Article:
Saint Basil’s Cathedral is the centerpiece of Moscow’s Red Square, and one of the most iconic buildings in Russia. It was built from 1555–61 on orders from Ivan the Terrible and commemorates the capture of Kazan and Astrakhan.
St. Basil’s marks the geometric center of Moscow. It has been the hub of the city’s growth since the 14th century and was the city’s tallest building until the completion of the Ivan the Great Bell Tower in 1600.
The building is shaped as a flame of a bonfire rising into the sky, a design that has no analogues in Russian architecture. Dmitry Shvidkovsky, in his book Russian Architecture and the West, states that “it is like no other Russian building. Nothing similar can be found in the entire millennium of Byzantine tradition from the fifth to fifteenth century … a strangeness that astonishes by its unexpectedness, complexity and dazzling interleaving of the manifold details of its design.” The cathedral foreshadowed the climax of Russian national architecture in the 17th century.
As part of the program of state atheism, the church was confiscated from the Russian Orthodox community as part of the Soviet Union’s anti-theist campaigns and has operated as a division of the State Historical Museum since 1928. It was completely and forcefully secularized in 1929 and, as of 2012, remains a federal property of the Russian Federation. The church has been part of the Moscow Kremlin and Red Square UNESCO World Heritage Site since 1990. It is often mislabelled as the Kremlin owing to its location on Red Square in immediate proximity of the Kremlin.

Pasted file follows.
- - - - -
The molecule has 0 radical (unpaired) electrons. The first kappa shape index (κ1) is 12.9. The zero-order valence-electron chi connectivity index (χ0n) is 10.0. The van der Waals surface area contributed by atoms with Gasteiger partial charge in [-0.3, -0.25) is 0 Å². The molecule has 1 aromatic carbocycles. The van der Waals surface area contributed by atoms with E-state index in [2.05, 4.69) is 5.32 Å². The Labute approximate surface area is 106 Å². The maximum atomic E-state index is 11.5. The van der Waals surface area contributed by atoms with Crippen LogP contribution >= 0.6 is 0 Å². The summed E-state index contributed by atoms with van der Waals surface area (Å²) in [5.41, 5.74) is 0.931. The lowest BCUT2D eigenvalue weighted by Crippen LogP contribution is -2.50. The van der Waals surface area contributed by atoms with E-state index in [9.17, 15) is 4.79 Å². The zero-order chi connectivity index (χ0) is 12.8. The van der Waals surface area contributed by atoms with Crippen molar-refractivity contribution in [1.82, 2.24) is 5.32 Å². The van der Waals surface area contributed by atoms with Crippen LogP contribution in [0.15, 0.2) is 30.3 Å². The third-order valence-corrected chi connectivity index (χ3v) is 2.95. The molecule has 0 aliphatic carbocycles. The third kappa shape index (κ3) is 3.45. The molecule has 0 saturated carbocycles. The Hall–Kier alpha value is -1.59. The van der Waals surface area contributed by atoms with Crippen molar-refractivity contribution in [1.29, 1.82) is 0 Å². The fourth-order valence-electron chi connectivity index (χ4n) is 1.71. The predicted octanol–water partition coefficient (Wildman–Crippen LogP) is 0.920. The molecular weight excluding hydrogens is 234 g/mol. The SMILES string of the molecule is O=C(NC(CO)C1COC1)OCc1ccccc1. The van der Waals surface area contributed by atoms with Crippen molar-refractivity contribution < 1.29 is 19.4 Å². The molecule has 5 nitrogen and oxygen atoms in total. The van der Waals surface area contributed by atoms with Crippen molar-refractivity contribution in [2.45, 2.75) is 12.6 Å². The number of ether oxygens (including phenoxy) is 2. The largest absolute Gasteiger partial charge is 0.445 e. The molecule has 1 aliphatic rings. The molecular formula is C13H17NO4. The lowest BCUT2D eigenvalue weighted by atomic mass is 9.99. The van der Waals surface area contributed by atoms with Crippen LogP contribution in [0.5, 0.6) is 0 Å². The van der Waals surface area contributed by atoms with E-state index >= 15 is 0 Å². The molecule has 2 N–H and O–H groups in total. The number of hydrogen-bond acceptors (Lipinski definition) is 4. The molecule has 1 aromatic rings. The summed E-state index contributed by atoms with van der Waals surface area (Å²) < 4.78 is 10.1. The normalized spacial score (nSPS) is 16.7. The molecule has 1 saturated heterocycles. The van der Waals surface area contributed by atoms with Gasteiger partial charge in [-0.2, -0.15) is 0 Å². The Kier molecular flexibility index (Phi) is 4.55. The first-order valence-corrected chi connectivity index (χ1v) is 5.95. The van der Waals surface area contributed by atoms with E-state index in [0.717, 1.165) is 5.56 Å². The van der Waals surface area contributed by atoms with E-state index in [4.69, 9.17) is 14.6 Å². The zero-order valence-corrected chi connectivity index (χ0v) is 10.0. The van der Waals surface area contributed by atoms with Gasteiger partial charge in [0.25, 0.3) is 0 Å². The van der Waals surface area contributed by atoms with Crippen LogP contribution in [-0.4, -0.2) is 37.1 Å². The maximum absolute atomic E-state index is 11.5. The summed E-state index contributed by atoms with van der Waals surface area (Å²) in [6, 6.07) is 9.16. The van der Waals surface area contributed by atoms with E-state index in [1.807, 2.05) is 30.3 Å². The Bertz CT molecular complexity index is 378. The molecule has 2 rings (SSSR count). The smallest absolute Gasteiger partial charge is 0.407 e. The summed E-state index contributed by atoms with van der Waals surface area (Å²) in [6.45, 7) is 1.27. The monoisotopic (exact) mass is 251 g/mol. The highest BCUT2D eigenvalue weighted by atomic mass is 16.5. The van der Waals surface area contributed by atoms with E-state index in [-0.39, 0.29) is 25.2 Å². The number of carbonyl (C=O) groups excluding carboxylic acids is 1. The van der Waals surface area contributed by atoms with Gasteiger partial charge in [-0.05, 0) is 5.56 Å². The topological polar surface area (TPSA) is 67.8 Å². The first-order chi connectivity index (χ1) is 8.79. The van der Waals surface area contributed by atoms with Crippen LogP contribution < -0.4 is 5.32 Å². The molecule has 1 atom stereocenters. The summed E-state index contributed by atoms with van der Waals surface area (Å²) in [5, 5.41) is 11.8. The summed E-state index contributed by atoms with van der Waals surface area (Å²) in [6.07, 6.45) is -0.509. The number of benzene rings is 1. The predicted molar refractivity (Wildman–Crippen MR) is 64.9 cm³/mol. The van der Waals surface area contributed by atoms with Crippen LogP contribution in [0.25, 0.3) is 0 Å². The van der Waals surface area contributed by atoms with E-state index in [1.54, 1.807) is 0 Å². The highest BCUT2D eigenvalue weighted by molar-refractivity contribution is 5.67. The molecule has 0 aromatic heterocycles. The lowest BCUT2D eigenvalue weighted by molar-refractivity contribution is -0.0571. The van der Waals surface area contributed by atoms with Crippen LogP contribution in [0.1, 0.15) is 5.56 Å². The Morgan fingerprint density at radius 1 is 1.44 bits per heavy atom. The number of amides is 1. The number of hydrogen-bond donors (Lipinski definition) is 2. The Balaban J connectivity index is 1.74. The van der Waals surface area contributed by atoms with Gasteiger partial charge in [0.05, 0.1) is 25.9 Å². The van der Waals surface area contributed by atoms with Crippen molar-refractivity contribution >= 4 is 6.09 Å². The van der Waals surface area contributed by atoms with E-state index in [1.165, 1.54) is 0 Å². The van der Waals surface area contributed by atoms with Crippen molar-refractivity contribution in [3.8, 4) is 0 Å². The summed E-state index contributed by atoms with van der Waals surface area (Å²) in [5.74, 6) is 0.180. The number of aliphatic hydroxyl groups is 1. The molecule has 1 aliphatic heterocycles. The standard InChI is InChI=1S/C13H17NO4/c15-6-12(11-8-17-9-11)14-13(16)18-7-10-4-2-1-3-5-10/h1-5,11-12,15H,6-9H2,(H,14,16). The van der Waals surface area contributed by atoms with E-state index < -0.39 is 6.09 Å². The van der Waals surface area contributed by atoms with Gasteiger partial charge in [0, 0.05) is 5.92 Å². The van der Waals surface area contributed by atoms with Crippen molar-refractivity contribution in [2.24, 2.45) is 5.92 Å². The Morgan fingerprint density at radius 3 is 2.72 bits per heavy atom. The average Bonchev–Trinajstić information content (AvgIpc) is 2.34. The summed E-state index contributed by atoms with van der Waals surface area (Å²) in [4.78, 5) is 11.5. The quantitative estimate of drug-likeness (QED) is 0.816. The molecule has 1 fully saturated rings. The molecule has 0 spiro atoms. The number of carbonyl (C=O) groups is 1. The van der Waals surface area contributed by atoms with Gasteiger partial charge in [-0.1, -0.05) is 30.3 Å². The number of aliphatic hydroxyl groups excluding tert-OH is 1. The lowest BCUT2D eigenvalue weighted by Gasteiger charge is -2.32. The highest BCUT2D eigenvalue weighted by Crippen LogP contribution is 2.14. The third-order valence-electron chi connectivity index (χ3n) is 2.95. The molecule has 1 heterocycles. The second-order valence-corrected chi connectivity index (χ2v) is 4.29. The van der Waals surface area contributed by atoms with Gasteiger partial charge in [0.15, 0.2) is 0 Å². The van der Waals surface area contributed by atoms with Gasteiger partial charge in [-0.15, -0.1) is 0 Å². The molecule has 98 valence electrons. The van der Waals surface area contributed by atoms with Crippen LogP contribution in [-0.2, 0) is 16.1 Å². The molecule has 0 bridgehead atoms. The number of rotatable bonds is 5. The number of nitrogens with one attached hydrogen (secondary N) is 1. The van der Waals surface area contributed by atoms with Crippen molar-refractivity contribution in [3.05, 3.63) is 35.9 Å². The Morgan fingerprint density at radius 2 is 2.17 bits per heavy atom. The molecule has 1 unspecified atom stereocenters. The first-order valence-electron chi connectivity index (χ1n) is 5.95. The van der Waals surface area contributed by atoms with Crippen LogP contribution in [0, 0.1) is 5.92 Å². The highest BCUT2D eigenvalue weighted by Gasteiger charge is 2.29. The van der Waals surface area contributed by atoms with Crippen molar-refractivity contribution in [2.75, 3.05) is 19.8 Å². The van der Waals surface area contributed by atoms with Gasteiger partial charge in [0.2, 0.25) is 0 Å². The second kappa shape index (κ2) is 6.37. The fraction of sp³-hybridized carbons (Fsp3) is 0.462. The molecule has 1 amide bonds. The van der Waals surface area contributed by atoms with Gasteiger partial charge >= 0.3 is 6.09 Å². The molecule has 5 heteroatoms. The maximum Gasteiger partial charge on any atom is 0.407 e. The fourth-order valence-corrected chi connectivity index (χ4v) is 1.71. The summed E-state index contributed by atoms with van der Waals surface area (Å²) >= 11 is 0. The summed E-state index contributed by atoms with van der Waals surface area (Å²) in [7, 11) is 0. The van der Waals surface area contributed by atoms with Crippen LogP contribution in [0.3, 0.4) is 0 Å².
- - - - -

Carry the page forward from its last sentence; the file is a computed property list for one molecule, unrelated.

The Sultan Ahmed Mosque (Turkish: Sultanahmet Camii, Ottoman Turkish and Arabic: مَسجِدُ السلطان أحمد pr. masjedu alsultane Ahmad) is a historical mosque in Istanbul, the largest city in Turkey and the capital of the Ottoman Empire (from 1453 to 1923). The mosque is popularly known as the Blue Mosque for the blue tiles adorning the walls of its interior.
It was built from 1609 to 1616, during the rule of Ahmed I. Like many other mosques, it also comprises a tomb of the founder, a madrasah and a hospice. While still used as a mosque, the Sultan Ahmed Mosque has also become a popular tourist attraction.
The Abu Simbel temples are two massive rock temples in Abu Simbel (أبو سمبل in Arabic) in Nubia, southern Egypt. They are situated on the western bank of Lake Nasser, about 230 km southwest of Aswan (about 300 km by road). The complex is part of the UNESCO World Heritage Site known as the “Nubian Monuments,” which run from Abu Simbel downriver to Philae (near Aswan).
The twin temples were originally carved out of the mountainside during the reign of Pharaoh Ramesses II in the 13th century BC, as a lasting monument to himself and his queen Nefertari, to commemorate his alleged victory at the Battle of Kadesh, and to intimidate his Nubian neighbors. However, the complex was relocated in its entirety in 1968, on an artificial hill made from a domed structure, high above the Aswan High Dam reservoir.
The relocation of the temples was necessary to avoid their being submerged during the creation of Lake Nasser, the massive artificial water reservoir formed after the building of the Aswan High Dam on the Nile River. Abu Simbel remains one of Egypt’s top tourist attractions.